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I know that, while running, humans aren't designed to land heel-first, and should, instead, land on the balls of their feet. I've tried this while walking, but it is much more difficult to do, and I'm not sure it even helps anything.

Is it ok to heel-strike while walking? Is it advisable one way or the other?

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That depends on whether you're wearing shoes or not –  Ivo Flipse Apr 19 '12 at 7:24
    
@IvoFlipse I disagree. You certainly ought to walk more daintily when barefoot on a hard surface, but I think the anthropological evidence suggests that heel-first walking is most natural. –  Muhd Apr 19 '12 at 7:31
    
@Muhd I'm not disagreeing with you, but if you don't wear shoes, landing on your heels can be painful, though that might not happen until walking at higher velocities. But with shoes on it most certainly doesn't hurt, unless your feet are pathological (like a heel spur) –  Ivo Flipse Apr 19 '12 at 7:36

2 Answers 2

up vote 8 down vote accepted

When walking, it is recommended that you gently place your foot on the ground heel first with your knee just slightly bent.

Some people have actually devoted time to observing the form and posture of individuals from cultures where traditional, natural posture and movement are still intact. Individuals from these cultures very rarely experience back or joint pain. If you are interested in learning how to stand, sit, lie down, bend over, or walk properly I highly recommend the book 8 Steps to a Pain-Free Back: Natural Posture Solutions for Pain in the Back, Neck, Shoulder, Hip, Knee, and Foot (you can learn how to sit and stand correctly from the author herself in this video)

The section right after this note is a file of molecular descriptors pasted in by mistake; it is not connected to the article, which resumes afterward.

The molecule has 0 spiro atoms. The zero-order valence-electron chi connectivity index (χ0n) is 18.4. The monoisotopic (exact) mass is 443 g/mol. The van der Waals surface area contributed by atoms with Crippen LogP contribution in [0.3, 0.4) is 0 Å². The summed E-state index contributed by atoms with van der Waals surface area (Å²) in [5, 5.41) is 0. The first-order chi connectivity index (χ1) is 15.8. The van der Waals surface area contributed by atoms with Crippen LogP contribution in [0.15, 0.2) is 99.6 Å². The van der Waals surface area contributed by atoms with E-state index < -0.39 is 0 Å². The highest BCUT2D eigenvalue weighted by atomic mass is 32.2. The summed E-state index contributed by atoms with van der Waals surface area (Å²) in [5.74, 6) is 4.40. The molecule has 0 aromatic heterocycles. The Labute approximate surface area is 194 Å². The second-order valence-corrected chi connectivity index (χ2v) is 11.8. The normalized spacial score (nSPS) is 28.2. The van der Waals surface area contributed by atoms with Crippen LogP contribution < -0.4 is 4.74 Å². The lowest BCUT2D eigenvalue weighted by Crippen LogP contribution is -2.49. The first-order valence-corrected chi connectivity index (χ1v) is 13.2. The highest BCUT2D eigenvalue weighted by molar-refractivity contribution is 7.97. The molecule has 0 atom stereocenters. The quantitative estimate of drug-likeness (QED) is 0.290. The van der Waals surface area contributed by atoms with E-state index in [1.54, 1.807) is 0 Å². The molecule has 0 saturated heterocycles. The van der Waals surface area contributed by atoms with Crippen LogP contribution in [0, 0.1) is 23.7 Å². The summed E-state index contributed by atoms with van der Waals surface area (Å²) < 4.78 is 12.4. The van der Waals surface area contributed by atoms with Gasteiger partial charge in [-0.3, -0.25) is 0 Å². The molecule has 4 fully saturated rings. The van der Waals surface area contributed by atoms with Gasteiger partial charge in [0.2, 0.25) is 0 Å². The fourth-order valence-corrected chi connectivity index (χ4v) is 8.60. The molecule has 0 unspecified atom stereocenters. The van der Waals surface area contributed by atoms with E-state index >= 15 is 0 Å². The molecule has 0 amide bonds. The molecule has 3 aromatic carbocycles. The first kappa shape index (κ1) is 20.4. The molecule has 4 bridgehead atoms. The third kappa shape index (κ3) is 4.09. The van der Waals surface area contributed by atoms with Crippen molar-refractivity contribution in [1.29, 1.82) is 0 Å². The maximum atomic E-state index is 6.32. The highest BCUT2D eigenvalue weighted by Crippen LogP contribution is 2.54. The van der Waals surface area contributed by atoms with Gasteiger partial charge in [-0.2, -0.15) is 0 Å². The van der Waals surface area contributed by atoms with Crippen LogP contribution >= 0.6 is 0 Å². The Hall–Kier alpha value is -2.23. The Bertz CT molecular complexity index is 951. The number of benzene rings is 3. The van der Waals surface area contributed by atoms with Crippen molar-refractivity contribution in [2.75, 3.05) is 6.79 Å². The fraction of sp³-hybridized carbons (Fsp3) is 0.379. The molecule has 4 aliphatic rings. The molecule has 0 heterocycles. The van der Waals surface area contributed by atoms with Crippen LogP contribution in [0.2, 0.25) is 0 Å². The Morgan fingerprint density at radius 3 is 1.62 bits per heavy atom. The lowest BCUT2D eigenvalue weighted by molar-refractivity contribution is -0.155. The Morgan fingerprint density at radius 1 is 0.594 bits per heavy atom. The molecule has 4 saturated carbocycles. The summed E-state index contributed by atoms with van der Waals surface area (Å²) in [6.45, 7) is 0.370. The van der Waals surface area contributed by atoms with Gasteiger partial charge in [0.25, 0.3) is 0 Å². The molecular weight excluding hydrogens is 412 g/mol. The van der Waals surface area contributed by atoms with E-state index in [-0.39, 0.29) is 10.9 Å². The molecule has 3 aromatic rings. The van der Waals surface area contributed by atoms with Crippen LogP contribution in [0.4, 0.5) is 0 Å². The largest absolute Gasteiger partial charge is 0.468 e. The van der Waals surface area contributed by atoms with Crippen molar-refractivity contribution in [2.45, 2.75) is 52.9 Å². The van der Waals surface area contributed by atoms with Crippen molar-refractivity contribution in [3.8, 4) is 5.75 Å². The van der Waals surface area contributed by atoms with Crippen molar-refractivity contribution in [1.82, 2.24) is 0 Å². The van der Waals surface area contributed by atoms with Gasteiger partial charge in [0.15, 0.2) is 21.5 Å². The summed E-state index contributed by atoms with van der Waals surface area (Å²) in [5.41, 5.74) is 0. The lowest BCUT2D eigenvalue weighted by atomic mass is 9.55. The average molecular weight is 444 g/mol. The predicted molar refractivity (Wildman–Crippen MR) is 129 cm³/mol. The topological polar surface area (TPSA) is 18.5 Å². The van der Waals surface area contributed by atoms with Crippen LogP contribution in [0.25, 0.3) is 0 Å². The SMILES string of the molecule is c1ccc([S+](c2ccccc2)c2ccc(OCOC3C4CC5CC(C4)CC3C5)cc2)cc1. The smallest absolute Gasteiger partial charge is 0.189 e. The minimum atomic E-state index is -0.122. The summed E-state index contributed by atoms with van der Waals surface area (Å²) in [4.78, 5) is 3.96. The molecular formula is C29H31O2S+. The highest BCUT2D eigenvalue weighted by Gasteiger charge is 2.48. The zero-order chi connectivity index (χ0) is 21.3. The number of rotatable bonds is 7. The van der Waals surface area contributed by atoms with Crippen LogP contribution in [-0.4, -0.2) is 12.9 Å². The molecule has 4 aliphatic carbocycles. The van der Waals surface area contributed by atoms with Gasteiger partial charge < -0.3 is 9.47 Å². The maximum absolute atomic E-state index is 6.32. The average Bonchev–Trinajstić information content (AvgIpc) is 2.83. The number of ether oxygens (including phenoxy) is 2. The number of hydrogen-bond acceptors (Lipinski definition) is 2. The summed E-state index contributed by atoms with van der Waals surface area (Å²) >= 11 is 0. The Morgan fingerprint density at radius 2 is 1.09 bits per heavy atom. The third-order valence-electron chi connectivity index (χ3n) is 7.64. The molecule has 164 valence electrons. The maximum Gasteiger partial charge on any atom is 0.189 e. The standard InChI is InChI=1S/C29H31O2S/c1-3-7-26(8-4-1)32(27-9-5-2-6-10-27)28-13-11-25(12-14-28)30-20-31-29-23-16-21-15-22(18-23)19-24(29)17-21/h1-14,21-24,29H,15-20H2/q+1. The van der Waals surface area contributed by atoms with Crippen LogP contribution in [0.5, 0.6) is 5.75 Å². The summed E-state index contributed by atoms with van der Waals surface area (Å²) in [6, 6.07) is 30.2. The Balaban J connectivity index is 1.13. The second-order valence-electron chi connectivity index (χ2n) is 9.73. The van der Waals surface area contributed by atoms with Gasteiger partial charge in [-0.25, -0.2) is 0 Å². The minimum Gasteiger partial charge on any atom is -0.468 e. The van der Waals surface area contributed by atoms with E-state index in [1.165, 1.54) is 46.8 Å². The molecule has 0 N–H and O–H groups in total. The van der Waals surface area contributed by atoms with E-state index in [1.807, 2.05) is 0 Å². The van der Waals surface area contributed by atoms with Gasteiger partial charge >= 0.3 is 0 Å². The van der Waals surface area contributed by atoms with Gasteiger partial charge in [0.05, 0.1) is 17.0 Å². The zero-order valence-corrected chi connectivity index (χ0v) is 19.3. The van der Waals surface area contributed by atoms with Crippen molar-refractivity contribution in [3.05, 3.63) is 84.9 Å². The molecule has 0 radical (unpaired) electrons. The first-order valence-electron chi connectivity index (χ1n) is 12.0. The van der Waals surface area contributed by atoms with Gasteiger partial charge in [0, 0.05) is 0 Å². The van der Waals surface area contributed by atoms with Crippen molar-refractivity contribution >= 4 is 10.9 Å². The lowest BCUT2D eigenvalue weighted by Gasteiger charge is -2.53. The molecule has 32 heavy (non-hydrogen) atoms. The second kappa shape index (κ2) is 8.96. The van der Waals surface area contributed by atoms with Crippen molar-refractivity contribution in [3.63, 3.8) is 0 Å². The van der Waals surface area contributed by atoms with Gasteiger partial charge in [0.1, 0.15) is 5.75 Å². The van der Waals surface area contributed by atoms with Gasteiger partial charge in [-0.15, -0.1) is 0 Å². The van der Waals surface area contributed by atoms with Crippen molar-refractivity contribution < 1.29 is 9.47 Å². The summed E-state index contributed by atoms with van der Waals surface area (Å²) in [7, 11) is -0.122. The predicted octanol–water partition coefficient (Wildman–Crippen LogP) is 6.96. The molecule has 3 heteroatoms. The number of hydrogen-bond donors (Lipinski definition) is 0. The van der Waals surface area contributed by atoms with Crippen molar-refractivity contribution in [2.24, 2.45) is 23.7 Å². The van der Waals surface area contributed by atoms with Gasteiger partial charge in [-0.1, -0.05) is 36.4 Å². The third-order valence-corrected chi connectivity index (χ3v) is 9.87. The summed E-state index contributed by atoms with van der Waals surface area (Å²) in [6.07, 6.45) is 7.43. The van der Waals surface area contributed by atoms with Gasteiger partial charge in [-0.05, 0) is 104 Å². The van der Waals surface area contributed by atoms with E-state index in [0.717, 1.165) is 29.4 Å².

Here is a quick summary of how to take a step correctly (see the book for more information and diagrams/pictures):

  1. Stand correctly (weight on heels, knees slightly bent, pelvis anteverted, back straight and not curved, except curving back slightly toward the bottom to let your buttocks stick out a little)
  2. Shift your weight onto left leg
  3. Simultaneously: a. Bend right knee, hinge at hip, let right leg relax b. Begin to straighten left leg, tighten left buttock, press heel into ground
  4. Extend right leg forward; increasingly straighten left leg and tighten left buttock
  5. Push off strongly with left foot; further straighten left leg, tighten left buttock, press left heel into the ground
  6. Gently place right foot on the ground, heel first, knee slightly bent
  7. Relax left leg.

Admittedly, that can be hard to understand without pictures... you should end up having your buttock muscles doing most of the work; your quads should be hardly involved at all.

The book also notes that it is correct to walk in a line... that is if you are walking on a line in the sidewalk the inner edge of your heels should be touching the line. Your feet should point just the slightest bit outward.

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More detail than I was expecting. This is great, thanks. –  AlbeyAmakiir Apr 22 '12 at 22:09

I think a key indicator is "Does it hurt when I do this?"

If you heel strike while running barefoot, it hurts.

Heel striking while walking barefoot, however, in most cases or terrain types doesn't hurt, and is much more comfortable than trying to forefoot strike.

Especially if you're wearing shoes, it takes some effort to land forefoot first while walking, since our center of gravity is generally well back from where our feet hit the ground.

Another idea is to watch babies/young children walking. Instinctively or mechanically, when they take their first steps they tend to land forefoot first (or mid foot) as they are quite tentative and keep their center of balance over where their foot hits the ground. But as they grow accustomed to walking and learn to take longer strides they transition to more of a heel strike.

I don't think there is much research on foot strike while walking, since there is significantly less force involved.

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